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HUMAN RIGHTS -
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Health Care Disparities Kill 80,000 Blacks - U.S. Study

Posted in the database on Wednesday, March 09th, 2005 @ 22:49:04 MST (1720 views)
from Reuters  

Untitled Document WASHINGTON (Reuters) - More than 80,000 black Americans die every year because of continuing disparities in health care, former U.S. Surgeon General Dr. David Satcher said on Wednesday.
Although the government, public and insurance companies know blacks get shortchanged in health care, little has been done to improve the situation, Satcher and other health experts said.

Satcher examined U.S. mortality rates for blacks and whites between 1960 and 2000 and found that 40.5 percent more blacks died each year than would have been expected if they were white. That adds up to 83,570 deaths a year, he reported in a special issue of the journal Health Affairs.

Many studies have looked at the gap between blacks and whites in health care, and find a variety of factors contribute to the problem, including economic status, education, prejudice and access to doctors and clinics. Many U.S. blacks also say they mistrust doctors and hospitals.

In 2002, the Institute of Medicine, an independent group, reported that members of racial and ethnic minorities are given lower quality health care than whites even when they make as much money and carry the same insurance.

In January, the U.S. Centers for Disease Control and Prevention reported that black people in the United States are far more likely than whites to die from strokes, diabetes and other diseases.

Sociologist David Williams of the University of Michigan and colleagues reported in the same issue of Health Affairs that blacks had 30 percent higher death rates from cancer and heart disease than whites did in 2000. In 1950, blacks and whites were equally likely to die from heart disease and blacks had lower death rates from cancer.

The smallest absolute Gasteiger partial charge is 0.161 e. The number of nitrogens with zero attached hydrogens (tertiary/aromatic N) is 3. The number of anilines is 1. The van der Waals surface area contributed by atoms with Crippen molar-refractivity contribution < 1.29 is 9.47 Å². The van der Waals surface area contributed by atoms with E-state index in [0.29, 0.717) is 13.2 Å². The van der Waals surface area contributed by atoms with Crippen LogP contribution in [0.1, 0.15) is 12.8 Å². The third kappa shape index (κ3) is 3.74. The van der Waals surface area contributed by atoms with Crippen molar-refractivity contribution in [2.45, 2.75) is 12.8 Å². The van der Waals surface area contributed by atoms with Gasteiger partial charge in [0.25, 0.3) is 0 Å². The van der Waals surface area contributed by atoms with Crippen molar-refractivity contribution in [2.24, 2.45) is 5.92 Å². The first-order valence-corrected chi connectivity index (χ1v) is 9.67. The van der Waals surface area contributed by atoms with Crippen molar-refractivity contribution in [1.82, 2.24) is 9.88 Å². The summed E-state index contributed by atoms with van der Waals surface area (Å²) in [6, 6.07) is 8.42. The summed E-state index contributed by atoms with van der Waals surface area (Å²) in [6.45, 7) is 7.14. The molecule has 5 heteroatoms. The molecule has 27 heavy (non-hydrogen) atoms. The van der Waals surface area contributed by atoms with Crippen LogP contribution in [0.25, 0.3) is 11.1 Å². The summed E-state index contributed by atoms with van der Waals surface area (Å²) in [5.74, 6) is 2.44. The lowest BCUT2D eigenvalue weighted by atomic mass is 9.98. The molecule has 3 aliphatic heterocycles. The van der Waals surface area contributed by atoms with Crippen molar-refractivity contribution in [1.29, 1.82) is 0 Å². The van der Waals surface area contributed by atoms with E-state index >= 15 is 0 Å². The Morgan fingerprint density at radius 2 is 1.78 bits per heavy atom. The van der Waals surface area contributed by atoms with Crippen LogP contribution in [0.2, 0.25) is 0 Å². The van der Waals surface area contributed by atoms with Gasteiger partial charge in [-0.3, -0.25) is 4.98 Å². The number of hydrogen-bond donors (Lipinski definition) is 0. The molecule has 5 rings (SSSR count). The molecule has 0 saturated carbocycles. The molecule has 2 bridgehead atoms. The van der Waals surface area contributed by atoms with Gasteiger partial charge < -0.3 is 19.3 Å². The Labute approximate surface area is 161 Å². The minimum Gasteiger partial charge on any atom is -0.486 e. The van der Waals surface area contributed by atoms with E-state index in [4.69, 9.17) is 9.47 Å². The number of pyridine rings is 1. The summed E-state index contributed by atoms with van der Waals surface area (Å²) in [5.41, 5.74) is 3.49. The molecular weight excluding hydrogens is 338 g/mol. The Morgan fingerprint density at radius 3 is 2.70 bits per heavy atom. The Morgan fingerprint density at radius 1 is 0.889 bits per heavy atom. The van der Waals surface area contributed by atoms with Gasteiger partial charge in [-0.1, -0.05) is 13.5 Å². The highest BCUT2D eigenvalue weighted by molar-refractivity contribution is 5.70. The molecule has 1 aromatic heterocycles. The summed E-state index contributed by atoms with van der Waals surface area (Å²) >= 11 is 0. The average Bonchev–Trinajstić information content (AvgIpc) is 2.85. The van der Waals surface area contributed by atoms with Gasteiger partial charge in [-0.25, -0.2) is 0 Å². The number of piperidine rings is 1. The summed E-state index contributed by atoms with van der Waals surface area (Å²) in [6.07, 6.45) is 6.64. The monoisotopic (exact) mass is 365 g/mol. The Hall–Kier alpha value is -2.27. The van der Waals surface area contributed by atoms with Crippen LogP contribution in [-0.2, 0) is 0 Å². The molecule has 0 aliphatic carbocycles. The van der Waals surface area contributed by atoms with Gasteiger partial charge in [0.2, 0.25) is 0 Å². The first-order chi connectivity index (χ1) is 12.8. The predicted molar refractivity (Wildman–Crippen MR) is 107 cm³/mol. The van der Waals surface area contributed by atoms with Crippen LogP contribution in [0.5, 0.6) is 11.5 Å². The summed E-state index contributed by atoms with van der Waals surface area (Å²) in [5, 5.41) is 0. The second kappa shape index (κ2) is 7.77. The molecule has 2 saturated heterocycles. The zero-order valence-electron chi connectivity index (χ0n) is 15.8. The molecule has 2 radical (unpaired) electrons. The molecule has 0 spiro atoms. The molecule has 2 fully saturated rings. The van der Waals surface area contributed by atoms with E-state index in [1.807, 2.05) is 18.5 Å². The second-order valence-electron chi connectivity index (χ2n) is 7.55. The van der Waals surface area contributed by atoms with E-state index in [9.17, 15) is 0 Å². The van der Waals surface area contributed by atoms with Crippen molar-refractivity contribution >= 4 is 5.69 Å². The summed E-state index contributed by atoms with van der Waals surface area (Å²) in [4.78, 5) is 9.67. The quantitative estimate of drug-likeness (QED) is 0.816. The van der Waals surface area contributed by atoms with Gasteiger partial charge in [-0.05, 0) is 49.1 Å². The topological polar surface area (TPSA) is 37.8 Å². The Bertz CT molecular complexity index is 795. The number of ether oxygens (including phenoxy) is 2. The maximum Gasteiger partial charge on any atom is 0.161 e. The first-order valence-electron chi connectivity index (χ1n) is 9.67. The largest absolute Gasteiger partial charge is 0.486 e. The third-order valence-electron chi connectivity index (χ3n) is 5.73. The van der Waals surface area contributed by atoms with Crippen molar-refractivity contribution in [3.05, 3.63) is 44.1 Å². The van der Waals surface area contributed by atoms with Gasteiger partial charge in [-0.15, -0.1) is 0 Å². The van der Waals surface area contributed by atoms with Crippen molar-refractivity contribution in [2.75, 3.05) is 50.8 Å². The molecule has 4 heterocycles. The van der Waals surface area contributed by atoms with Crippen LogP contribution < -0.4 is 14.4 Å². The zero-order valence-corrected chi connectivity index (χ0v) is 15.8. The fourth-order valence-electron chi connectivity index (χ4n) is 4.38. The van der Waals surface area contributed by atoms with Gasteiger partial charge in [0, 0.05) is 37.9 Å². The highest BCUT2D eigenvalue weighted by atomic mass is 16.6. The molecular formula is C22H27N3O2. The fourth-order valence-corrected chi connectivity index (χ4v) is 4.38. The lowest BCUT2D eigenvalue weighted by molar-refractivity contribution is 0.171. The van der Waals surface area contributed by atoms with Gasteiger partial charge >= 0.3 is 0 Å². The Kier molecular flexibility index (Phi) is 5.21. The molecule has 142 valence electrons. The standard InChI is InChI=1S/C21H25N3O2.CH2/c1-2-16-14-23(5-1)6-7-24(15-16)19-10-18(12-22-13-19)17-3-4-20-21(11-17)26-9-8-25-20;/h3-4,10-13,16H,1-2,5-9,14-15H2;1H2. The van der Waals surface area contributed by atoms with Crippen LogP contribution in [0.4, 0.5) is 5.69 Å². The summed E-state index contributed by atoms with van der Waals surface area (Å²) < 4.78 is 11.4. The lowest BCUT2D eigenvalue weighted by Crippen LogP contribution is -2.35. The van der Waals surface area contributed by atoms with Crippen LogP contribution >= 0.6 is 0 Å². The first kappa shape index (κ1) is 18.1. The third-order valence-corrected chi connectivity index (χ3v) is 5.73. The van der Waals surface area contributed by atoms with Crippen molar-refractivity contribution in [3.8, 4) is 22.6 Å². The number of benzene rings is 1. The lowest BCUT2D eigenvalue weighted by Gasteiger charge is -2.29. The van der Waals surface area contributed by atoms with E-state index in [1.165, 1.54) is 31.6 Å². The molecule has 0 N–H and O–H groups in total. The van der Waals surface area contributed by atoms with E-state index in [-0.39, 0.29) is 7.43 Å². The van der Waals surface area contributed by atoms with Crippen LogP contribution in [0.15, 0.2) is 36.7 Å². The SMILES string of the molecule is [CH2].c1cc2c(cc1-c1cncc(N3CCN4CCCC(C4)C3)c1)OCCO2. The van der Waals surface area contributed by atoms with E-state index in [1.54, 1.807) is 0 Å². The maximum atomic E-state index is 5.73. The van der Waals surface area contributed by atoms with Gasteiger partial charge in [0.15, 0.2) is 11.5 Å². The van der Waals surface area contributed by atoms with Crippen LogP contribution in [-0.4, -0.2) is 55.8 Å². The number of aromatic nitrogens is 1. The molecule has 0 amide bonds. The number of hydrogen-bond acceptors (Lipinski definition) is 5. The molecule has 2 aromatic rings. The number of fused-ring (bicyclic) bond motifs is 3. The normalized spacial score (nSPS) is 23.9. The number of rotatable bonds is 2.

But the opposite happened with flu and pneumonia, the seventh-leading cause of death.

"The virtual elimination of a racial disparity in death rates from flu and pneumonia is a result of the ready availability of treatment facilitated by Medicare and Medicaid," said Pamela Braboy Jackson of Indiana University, who worked with Williams.

Satcher, who advocates for a national health care system not based on private insurance, said such a system would help, as would having more blacks in the health care professions.

Neighborhoods that are safe and designed to encourage exercise would also help, he said.

"We need to rethink what constitutes health policy in this country," Williams said.

U.S. Sen. Bill Frist, a Tennessee Republican and doctor, said Congress is addressing many of the issues in encouraging electronic-based medical records and other legislation.

"The best way to drive down overall costs while increasing value is to foster competitively driven innovation -- as we do in the rest of our economy," Frist argued in another article in the journal.



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